This is a guest post by Dr Stuart Thomson, head of public affairs for BDB Pitmans.
Not everyone who comes into public affairs has intentions to do so. Very often members of a communications team suddenly gain responsibility for dealing with public affairs. How should they prepare themselves and what should their immediate steps be?
During our recent webinar, Recess and Beyond: Building a public affairs strategy in a post-lockdown world, a question came in related to this very topic. It is also an issue I encounter a lot when running my public affairs training courses. Very often the team member who now has responsibility for public affairs knows and understands communications but is less clear on the political side.
The first thing I do is to reassure them that it is a great starting position. If you strip away the arcane Parliamentary language and political shenanigans then you see that the fundamental starting point is good communications. So no one should be scared off to start with.
Then you can start to get to grips with a wider understanding of what is involved. To anyone finding themselves in this position, I would recommend five steps…
1. Do your reading
There are a number of good books around on public affairs, not least Lionel Zetter’s Lobbying: The Art of Political Persuasion as well as my own Public Affairs in Practice and Public Affairs: A Global Perspective. This will help you get some of the fundamentals in place. I’ve put together some useful lists on this Amazon page.
2. Think professional development
To go into a little more depth, there are training courses available from the PRCA and CIPR as well as others. Just this year, the PRCA has launched a Public Affairs Diploma (which, full disclosure, I lead). As someone new into a role, I would expect your employers to make a training budget available so be prepared to use it (or request it!).
3. Use the free resources available
There is a wide range of really useful free information available. The Vuelio webinars, blogs, white papers, reports along with those from other organisations as well. But add to that podcasts, which I believe are a completely invaluable resource. There are the more sector specialist ones and the wider political ones, as well. Personally, I believe they help me to gain a broader, cross-party sense of issues. So I take in the Times Redbox, HuffPost politics, New Statesman, The Spectator, The Guardian, The Daily Telegraph and a whole range of others (including The Athletic if you like your football!). How do I get through so many? My recommendation is to listen on double speed!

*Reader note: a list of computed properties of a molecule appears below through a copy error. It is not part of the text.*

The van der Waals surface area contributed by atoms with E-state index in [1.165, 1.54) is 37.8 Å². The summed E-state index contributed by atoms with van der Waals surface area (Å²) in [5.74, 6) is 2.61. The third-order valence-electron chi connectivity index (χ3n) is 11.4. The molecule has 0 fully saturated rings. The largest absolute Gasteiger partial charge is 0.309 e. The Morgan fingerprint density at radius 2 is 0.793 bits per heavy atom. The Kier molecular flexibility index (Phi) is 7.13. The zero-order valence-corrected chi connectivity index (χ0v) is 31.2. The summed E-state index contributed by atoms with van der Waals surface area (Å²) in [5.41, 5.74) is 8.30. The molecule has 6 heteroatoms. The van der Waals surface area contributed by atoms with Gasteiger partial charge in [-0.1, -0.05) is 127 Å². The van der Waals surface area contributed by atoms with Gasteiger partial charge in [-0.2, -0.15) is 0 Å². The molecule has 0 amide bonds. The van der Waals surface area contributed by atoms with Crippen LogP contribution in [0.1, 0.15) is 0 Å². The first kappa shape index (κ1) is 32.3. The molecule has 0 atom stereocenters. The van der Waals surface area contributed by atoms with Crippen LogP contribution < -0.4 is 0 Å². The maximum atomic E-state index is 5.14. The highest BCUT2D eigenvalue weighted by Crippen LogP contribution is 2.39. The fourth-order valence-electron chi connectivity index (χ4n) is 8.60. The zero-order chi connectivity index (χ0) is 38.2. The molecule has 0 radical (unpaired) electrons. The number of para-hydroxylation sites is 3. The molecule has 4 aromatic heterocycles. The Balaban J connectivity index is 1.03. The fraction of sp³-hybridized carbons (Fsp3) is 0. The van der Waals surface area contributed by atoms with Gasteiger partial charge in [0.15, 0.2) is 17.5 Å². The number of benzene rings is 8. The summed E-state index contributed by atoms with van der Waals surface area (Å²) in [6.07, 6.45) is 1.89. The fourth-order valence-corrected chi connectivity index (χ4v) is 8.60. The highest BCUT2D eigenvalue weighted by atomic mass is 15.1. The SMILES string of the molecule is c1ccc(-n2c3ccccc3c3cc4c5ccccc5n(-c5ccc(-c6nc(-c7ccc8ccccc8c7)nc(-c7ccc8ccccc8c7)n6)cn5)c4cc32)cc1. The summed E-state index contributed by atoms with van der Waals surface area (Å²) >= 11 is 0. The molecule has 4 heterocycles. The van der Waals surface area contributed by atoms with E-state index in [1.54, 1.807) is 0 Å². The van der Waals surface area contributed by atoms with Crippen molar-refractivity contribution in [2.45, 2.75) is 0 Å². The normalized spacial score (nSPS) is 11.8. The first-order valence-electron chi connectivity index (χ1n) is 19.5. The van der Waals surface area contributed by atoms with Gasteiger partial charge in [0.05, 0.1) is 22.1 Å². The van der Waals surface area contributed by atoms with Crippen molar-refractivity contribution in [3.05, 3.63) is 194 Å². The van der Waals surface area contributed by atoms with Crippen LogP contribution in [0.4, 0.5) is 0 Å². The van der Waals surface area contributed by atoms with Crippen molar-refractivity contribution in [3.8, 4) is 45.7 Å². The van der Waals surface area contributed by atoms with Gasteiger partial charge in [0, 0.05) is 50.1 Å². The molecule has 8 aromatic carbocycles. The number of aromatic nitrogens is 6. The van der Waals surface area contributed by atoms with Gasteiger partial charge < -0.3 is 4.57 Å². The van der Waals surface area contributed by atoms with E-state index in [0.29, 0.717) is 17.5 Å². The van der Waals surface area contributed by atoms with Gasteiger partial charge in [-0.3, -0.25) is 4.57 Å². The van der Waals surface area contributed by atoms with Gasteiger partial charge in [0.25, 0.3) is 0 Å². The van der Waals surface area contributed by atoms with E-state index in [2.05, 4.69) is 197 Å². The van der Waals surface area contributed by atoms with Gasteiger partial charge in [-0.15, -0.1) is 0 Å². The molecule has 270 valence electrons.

4. Have a ‘start the day’ routine
The role of the Today programme varies, but for me it is the start of my political day. Having said that, maybe the new Times Radio will become important as well. I can then move onto some of the best newsletters – RedBox, for subscribers to The Times, but also the free Politico London Playbook. Add a selection of newspaper and new sites. Why have this routine? It isn’t just about knowing what the big political issues of the day are. Instead, it helps to identify public affairs opportunities or potential risks. I can then work with clients to do something about them.
5. Start to build a network
While your networks will not be mutually exclusive, it is useful to think of having a public affairs network and a political network. So attending events, or virtual events at the current time is a starting point. For the public affairs side, think about joining (free) the PubAffairs network. Then you can think about the more political side. This could come through your own political activity or through attending political events (party conferences, parliamentary receptions, etc.).
There is one other very important aspect that anyone new to public affairs needs to consider at all times and that is their ethical responsibilities. It is best to think about ethics from the outset so that they are engrained in everything you do. These will include any statutory requirements but also the codes operated by the PRCA and the CIPR.
Once all these steps are in place, then you are ready to get going!